Italy's veteran President Giorgio Napolitano resigned on 14 January 2015, setting the stage for the election of a new head of state, a thorny process which could prove a political headache for Matteo Renzi's government. Lawmakers and regional deputies had 15 days after the presidents resignation to begin choosing his replacement, with 28 January 2015 earmarked as the likely date for voting to commence. The old guard of Italian politicians dominated press speculation. They include Romano Prodi, twice prime minister, and Pierluigi Bersani, former center-left leader who stepped down after a dismal election performance in 2013.

On 31 January 2015 the Italian parliament and regional officials elected Sergio Mattarella, a constitutional court judge and veteran center-left politician, to be the countrys new president. Three inconclusive rounds of voting failed to produce the necessary two-thirds majority from the 1,009 voters. The fourth round required a simple 505 majority, and Mattarella was voted in. The victory was welcomed by Prime Minister Matteo Renzi.

In regional governor elections in Italy 31 May 2015, the ruling Democratic Party performed below expectations, which could hamper Prime Minister Matteo Renzi and his ambitious reform agenda. Projections showed Prime Minister Matteo Renzi's Democratic Party (PD) with 22.6 percent of the overall vote in seven regions, ahead of the 5-Star Movement on 19.6 percent, the Northern League on 12.9 percent and Forza Italia on 10.3 percent.

Dozens of former Rome city officials and business leaders went on trial in November 2015 in a case known as "Mafia Capitale." They were accused of corruption and other behavior that led to millions of euros being removed from the administration. Opposition to Italys endemic cronyism and sleaze is the foundation of M5Ss appeal to voters and the Roman electorate have had their fill of those in recent years. Dozens of local businessmen, officials and politicians are currently on trial for their involvement in a criminal network that ripped off the city to the tune of tensif not hundredsof millions. From stealing the funds allocated to get ethnic Roma children to school out of isolated camps, to paving the citys streets with wafer-thin surfaces, scams abounded for years, according to prosecutors.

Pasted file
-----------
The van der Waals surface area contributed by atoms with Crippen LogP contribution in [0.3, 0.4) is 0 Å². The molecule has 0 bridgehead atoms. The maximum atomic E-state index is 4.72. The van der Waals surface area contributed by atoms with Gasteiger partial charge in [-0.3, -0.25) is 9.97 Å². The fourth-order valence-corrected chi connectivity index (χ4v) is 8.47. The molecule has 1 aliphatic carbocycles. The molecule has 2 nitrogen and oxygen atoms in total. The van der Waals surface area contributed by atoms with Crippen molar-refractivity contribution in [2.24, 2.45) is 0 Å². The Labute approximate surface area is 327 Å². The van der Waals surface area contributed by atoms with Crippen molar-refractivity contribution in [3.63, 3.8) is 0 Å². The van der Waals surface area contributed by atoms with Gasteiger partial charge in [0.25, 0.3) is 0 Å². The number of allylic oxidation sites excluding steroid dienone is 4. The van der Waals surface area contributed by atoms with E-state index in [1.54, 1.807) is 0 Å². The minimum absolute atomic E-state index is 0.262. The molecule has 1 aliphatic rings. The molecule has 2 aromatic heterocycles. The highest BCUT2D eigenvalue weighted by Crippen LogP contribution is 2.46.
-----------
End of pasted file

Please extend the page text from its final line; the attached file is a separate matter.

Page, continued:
Italian premier Matteo Renzi took flak in January 2016 for hiding naked Roman statues from visiting Iran leader Hassan Rouhani. Opposition politicians have accused him of "surrendering" Italy's culture. in order not to offend visiting Iranian President Hassan Rouhani, naked statues in Rome's Capitoline Museum were covered up during his visit. According to museum staff, they were asked to block the ancient artworks off with wooden panels. By Janaury 2016 Renzi proudly claimed his reforms were bearing fruit, with unemployment down to 11.5 per cent (from 12.7 per cent when he took office) and with the economy having grown 0.8 per cent in 2015 and scheduled to grow by 1.4 per cent in 2016, after three consecutive years of a contracting GDP.